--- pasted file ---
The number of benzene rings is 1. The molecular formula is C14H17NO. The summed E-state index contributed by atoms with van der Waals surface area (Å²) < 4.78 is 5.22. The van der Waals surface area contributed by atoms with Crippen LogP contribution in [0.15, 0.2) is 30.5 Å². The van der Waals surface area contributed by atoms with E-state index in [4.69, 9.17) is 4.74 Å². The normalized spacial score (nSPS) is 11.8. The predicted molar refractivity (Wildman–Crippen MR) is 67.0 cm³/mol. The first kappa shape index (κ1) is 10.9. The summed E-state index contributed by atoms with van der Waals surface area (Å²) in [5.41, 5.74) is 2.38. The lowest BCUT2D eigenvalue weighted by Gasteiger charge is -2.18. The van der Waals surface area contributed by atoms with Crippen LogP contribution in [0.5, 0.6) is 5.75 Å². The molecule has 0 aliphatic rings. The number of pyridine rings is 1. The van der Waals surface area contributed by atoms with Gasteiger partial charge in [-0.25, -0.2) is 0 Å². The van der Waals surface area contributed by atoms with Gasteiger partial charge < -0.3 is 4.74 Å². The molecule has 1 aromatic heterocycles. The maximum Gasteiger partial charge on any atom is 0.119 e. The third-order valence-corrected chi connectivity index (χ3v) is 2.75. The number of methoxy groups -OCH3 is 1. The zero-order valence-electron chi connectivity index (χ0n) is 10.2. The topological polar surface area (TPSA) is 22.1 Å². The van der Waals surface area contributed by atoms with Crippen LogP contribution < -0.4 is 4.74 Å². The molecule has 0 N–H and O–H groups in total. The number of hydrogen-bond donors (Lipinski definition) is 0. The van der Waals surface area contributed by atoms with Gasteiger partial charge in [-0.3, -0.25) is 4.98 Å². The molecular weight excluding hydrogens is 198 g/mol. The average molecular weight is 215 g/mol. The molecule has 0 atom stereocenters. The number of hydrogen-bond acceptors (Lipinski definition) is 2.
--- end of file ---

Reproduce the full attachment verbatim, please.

The number of benzene rings is 1. The molecular formula is C14H17NO. The summed E-state index contributed by atoms with van der Waals surface area (Å²) < 4.78 is 5.22. The van der Waals surface area contributed by atoms with Crippen LogP contribution in [0.15, 0.2) is 30.5 Å². The van der Waals surface area contributed by atoms with E-state index in [4.69, 9.17) is 4.74 Å². The normalized spacial score (nSPS) is 11.8. The predicted molar refractivity (Wildman–Crippen MR) is 67.0 cm³/mol. The first kappa shape index (κ1) is 10.9. The summed E-state index contributed by atoms with van der Waals surface area (Å²) in [5.41, 5.74) is 2.38. The lowest BCUT2D eigenvalue weighted by Gasteiger charge is -2.18. The van der Waals surface area contributed by atoms with Crippen LogP contribution in [0.5, 0.6) is 5.75 Å². The molecule has 0 aliphatic rings. The number of pyridine rings is 1. The van der Waals surface area contributed by atoms with Gasteiger partial charge in [-0.25, -0.2) is 0 Å². The van der Waals surface area contributed by atoms with Gasteiger partial charge < -0.3 is 4.74 Å². The molecule has 1 aromatic heterocycles. The maximum Gasteiger partial charge on any atom is 0.119 e. The third-order valence-corrected chi connectivity index (χ3v) is 2.75. The number of methoxy groups -OCH3 is 1. The zero-order valence-electron chi connectivity index (χ0n) is 10.2. The topological polar surface area (TPSA) is 22.1 Å². The van der Waals surface area contributed by atoms with Crippen LogP contribution < -0.4 is 4.74 Å². The molecule has 0 N–H and O–H groups in total. The number of hydrogen-bond donors (Lipinski definition) is 0. The van der Waals surface area contributed by atoms with Gasteiger partial charge in [-0.3, -0.25) is 4.98 Å². The molecular weight excluding hydrogens is 198 g/mol. The average molecular weight is 215 g/mol. The molecule has 0 atom stereocenters. The number of hydrogen-bond acceptors (Lipinski definition) is 2.